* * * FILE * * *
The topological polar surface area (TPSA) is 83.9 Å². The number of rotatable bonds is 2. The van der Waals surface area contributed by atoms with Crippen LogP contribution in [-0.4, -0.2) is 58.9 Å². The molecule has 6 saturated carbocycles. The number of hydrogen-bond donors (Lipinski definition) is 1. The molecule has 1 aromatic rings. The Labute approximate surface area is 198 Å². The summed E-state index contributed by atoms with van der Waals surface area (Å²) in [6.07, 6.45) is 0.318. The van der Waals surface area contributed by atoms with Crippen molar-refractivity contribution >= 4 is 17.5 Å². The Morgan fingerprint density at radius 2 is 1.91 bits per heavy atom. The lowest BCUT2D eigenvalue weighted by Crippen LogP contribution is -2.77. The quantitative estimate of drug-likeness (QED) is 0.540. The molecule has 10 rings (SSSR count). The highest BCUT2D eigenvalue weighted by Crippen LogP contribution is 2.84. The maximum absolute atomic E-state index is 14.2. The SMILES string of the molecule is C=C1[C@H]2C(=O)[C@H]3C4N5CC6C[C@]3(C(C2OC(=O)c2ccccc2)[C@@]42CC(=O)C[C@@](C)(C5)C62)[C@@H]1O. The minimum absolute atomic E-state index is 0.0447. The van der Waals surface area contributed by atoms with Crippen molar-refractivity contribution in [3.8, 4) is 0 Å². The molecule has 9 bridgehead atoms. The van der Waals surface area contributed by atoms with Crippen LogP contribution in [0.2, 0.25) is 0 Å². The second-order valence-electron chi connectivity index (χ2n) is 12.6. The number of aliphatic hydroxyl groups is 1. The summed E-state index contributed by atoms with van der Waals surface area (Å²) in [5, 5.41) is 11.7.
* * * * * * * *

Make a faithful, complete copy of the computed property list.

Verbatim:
The topological polar surface area (TPSA) is 83.9 Å². The number of rotatable bonds is 2. The van der Waals surface area contributed by atoms with Crippen LogP contribution in [-0.4, -0.2) is 58.9 Å². The molecule has 6 saturated carbocycles. The number of hydrogen-bond donors (Lipinski definition) is 1. The molecule has 1 aromatic rings. The Labute approximate surface area is 198 Å². The summed E-state index contributed by atoms with van der Waals surface area (Å²) in [6.07, 6.45) is 0.318. The van der Waals surface area contributed by atoms with Crippen molar-refractivity contribution >= 4 is 17.5 Å². The Morgan fingerprint density at radius 2 is 1.91 bits per heavy atom. The lowest BCUT2D eigenvalue weighted by Crippen LogP contribution is -2.77. The quantitative estimate of drug-likeness (QED) is 0.540. The molecule has 10 rings (SSSR count). The highest BCUT2D eigenvalue weighted by Crippen LogP contribution is 2.84. The maximum absolute atomic E-state index is 14.2. The SMILES string of the molecule is C=C1[C@H]2C(=O)[C@H]3C4N5CC6C[C@]3(C(C2OC(=O)c2ccccc2)[C@@]42CC(=O)C[C@@](C)(C5)C62)[C@@H]1O. The minimum absolute atomic E-state index is 0.0447. The van der Waals surface area contributed by atoms with Crippen molar-refractivity contribution in [3.8, 4) is 0 Å². The molecule has 9 bridgehead atoms. The van der Waals surface area contributed by atoms with Crippen LogP contribution in [0.2, 0.25) is 0 Å². The second-order valence-electron chi connectivity index (χ2n) is 12.6. The number of aliphatic hydroxyl groups is 1. The summed E-state index contributed by atoms with van der Waals surface area (Å²) in [5, 5.41) is 11.7.